Adrenaline is our friend! It’s one of those hormones that flood our bodies when we severely injure ourselves, feel afraid, or do strenuous exercise. It’s known as “the fight or flight hormone” (along with some help from norepinephrine and dopamine). And it’s interchangeably referred to as adrenaline or epinephrine.
But what happens when too much pours into our bloodstream? We DIE! And that makes for a very interesting method of murder and can become the basis of a dramatic murder scene in writing.
We’ve all experienced an adrenaline rush in some form or another. From whatever cause, when our adrenal glands pump adrenaline (epinephrine) into our bloodstream, we experience: 1) a noticeable increase in strength, 2) no feeling of pain, 3) heightened senses, 4) a sudden burst of energy, and 5) our breathing and heart rate increases.
Such symptoms of extra adrenaline in our bodies may be in response to extreme fear, a life-threatening trauma (either to ourselves or others), or as a result of competitive sports participation. It helps us think clearly, react rapidly and appropriately, and dulls pain when needed. This experience is known as an “adrenergic storm” and is the basis of the fight or flight reaction.
Adrenaline, as an epinephrine drug, also treats severe allergic reactions since the drug narrows blood vessels to raise falling blood pressure. It also opens airway passages that may be constricted with associated wheezing. And there are auto-injectors available for people who may experience such allergic reactions.
The drug is readily available in an intramuscular auto-injector mechanism as an adult dose of 0.3mg (the 1:1000 strength). Since I have asthma, I carry around an injector. I’ve not used it for an asthmatic episode, but I did use it once while experiencing a rather dramatic reaction to an antibiotic.
An overdose of adrenaline (epinephrine) flooding into our bodies can be LETHAL. At times, we’ve seen news reports of medical professionals mistakenly administering a wrong dose of epinephrine and killing the patient.
There are also reports of people using epinephrine as a weapon of murder! And the consequences of an epinephrine overdose can lead to complete cardiac arrest.
Initially, there’s a rapid onset of agitation, blood pressure spikes, the heart beats fast and irregular, slurred speech and confusion ensue, sometimes a severe headache is experienced—and then the person cascades into either a cerebral hemorrhage or cardiac arrhythmias prior to death.
Treatments to prevent the fatal outcome include administration of benzodiazepines and beta-blocker drugs, but administration should be timely since epinephrine acts rapidly, especially if it is given intravenously.
So, with a readily available source, rapid onset and a deadly outcome, adrenaline could easily transition from friend to foe and provide an interesting murder weapon. And it should create a rather dramatic murder scene involving either your protagonist or antagonist.
Thoughts? Comments? I’d love to hear them!
Those symptoms sound very much like the reaction of a smitten young man to meeting a beautiful young woman, the subject of his attention. (Hey, my adrenalin pump may have slowed down a tad, but I can still remember that far back!) Great article, James. Thanks.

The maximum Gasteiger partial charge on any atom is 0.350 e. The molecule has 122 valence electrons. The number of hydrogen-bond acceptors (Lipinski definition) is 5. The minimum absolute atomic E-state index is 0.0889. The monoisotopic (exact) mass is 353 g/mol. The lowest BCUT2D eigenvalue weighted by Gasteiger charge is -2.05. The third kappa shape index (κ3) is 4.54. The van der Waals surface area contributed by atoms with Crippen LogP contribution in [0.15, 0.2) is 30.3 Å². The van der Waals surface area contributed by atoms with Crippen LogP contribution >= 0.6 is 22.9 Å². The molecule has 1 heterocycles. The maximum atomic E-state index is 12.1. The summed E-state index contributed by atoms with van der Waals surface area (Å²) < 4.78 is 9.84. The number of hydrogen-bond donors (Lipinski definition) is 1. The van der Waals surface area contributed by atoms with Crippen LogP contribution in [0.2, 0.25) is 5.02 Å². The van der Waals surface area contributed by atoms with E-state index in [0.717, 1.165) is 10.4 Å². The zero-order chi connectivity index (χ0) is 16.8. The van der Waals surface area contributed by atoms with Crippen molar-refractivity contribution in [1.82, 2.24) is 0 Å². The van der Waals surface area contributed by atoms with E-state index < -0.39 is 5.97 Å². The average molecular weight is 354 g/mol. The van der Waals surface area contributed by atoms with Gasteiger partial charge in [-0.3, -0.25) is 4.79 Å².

You make me smile . . .and also remember those days! Thanks for your entertaining comments. They’re always appreciated!
My son is experiencing Adrenaline Storms lately, and it’s a real nightmare. He is autistic, non-verbal, and can’t tell us what he is passing through ! He starts hyperventilating and attacks us with a huge violence. We are trying to understand this better and a doctor has prescribed an alpha-adrenergic blocker (Zyprexa), but we are still struggling against this disease.
My heart goes out to you and your family with this disease. Thanks for your comments.
Hi James – great article (and site), thanks. I’m currently working on a book, and this is exactly how my murderer did the deed…!
I’m glad that my blog could offer further insight into this subject. The best of luck in creating a fabulous book.
I like Luke above am attempting to write a book in which Adrenaline is the murder weapon. My question is, how hard is it to detect as a “murder weapon”? In order to solve the murder I need the information so that it seems realistic and not far fetched like some of the stupid TV shows you see all the time.
Thanks for your time.
Well, an overdose of adrenaline certainly would leave some clinical evidence behind in the victim’s blood. There would be telltale signs of excessive adrenaline in the body and probably a good medical examiner would be able to find the point of entry (a needle mark) somewhere on the body. However, I’m sure an imaginative writer could divert such evidence away from a cleaver fictional villain and possibly mutilate the body at the point of entry to prevent detection of a needle mark. The best of luck in plotting and writing your story.
Adrenaline overdose was the method used to kill in Million Dollar Baby
I didn’t know that. I might have to watch the film to see how that was handled. Thanks for your comments.
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Thanks for sharing!
Can we say it takes more than a half day to cause fatal effects to occur? So that they can be saved in cases of overdose
Thanks for sharing!